Jochen's High Voltage Page

Oil Burner Ignition Transformers

Oil burner ignition transformers (obits) can be found in oil and gas heatings, where they are used to produce an arc which ignites the flame. they are directly connected to the mains (230V primary winding in Europe), while the secondary winding gives 10kV(eff) between the two high voltage leads, and 5kV(eff) between each one and the iron core. This is called a center-tapped secondary (mid-point grounded). The iron core is connected to the green/yellow earth lead and must be connected to the PE (protection earth) contact of the socket.

The photo shows a typical unit, which is often used in Germany and probably other European countries. The electrical connections are on the down side and can't be seen on this picture. There are usually three leads, one with three wires for the mains connection, and two thickly insulated ones for the high voltage output.

Obits are current limited to about 25mA between the HV leads, i.e. they may be short-circuited on the secondary side. However, the short-circuit time must be kept below 1 minute, and the obit must cool down for 2 minute before the next short-circuit period.

It is possible to parallel several identical units (on the primary as well as on the secondary side), to obtain a higher current output. You have to pay attention to correct phase when connecting the HV leads. This is checked by bringing the leads to be connected near each other. If no arc can be jumps between them, they may safely be connected. Otherwise, either the primary or secondary leads must be swapped.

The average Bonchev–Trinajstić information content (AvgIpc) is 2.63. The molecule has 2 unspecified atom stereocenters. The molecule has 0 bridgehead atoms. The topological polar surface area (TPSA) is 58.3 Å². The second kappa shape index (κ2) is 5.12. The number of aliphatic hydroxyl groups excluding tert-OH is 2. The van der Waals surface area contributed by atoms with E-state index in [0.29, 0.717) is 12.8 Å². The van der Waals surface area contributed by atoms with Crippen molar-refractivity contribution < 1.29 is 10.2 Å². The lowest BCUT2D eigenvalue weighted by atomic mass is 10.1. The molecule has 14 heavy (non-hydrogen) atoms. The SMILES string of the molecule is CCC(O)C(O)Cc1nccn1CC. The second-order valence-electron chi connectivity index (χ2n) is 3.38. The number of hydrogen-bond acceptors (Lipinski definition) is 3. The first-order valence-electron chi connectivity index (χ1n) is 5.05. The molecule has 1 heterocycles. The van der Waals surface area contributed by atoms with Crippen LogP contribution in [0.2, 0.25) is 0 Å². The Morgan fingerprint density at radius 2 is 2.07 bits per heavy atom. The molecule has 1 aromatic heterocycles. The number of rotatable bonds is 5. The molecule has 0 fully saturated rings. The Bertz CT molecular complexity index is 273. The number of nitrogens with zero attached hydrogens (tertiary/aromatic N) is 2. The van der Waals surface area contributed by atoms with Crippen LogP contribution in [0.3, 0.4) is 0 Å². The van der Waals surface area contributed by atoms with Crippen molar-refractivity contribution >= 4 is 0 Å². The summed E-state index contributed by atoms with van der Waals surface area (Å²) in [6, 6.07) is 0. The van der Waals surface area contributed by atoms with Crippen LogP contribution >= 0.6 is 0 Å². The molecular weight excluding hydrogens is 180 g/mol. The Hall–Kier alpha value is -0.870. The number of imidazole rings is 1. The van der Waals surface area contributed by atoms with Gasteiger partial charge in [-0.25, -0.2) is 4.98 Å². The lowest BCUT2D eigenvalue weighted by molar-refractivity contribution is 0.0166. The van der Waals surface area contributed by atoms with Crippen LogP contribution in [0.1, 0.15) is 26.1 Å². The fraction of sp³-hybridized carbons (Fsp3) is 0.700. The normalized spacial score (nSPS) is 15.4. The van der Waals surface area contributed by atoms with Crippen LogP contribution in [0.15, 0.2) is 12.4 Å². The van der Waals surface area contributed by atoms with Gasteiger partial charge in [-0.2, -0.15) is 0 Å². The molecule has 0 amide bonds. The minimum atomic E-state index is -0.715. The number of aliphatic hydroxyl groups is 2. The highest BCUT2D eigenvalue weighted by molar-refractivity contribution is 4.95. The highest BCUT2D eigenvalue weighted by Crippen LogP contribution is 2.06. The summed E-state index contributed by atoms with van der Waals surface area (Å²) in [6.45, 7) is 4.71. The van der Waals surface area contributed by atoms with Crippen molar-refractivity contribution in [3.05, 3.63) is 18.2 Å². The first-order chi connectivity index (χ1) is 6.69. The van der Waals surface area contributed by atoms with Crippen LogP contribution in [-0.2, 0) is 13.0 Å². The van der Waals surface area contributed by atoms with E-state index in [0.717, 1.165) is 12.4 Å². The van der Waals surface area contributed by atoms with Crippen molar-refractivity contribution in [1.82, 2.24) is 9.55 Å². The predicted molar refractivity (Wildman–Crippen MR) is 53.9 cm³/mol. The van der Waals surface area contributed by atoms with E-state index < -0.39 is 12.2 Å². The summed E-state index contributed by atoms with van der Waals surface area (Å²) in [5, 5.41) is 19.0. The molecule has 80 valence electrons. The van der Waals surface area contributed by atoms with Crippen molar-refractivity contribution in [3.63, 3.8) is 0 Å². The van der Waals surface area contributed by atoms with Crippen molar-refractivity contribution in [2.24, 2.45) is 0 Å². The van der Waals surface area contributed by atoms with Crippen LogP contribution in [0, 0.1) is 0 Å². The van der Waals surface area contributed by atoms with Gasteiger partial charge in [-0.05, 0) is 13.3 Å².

Power supply with 9 obits in parallel, giving an output current of more than 200mA. The obits are mounted inside the wooden case.

It is also possible to cascade obits for higher voltage, but it is not possible to use the straight forward method paralleling the primaries while connecting the secondaries in series. This shorts out the secondaries, as they are all "midpoint grounded". The trick to be used instead is illustrated in the circuit diagram below. Note that only one transformer is actually connected to the mains. All others are fed by one half of their secondaries, while the other half feeds the next in turn. This way, every obit adds only 5kV to the output voltage.

Cascaded Obits. The case or iron core serves as the midpoint connection (which is usually grounded). As the midpoints here are at successively higher voltages, the obits must be well insulated against ground and each other.
Note that the cores (and primary windings) of all but the middle obit are on high voltage, and must not be touched!

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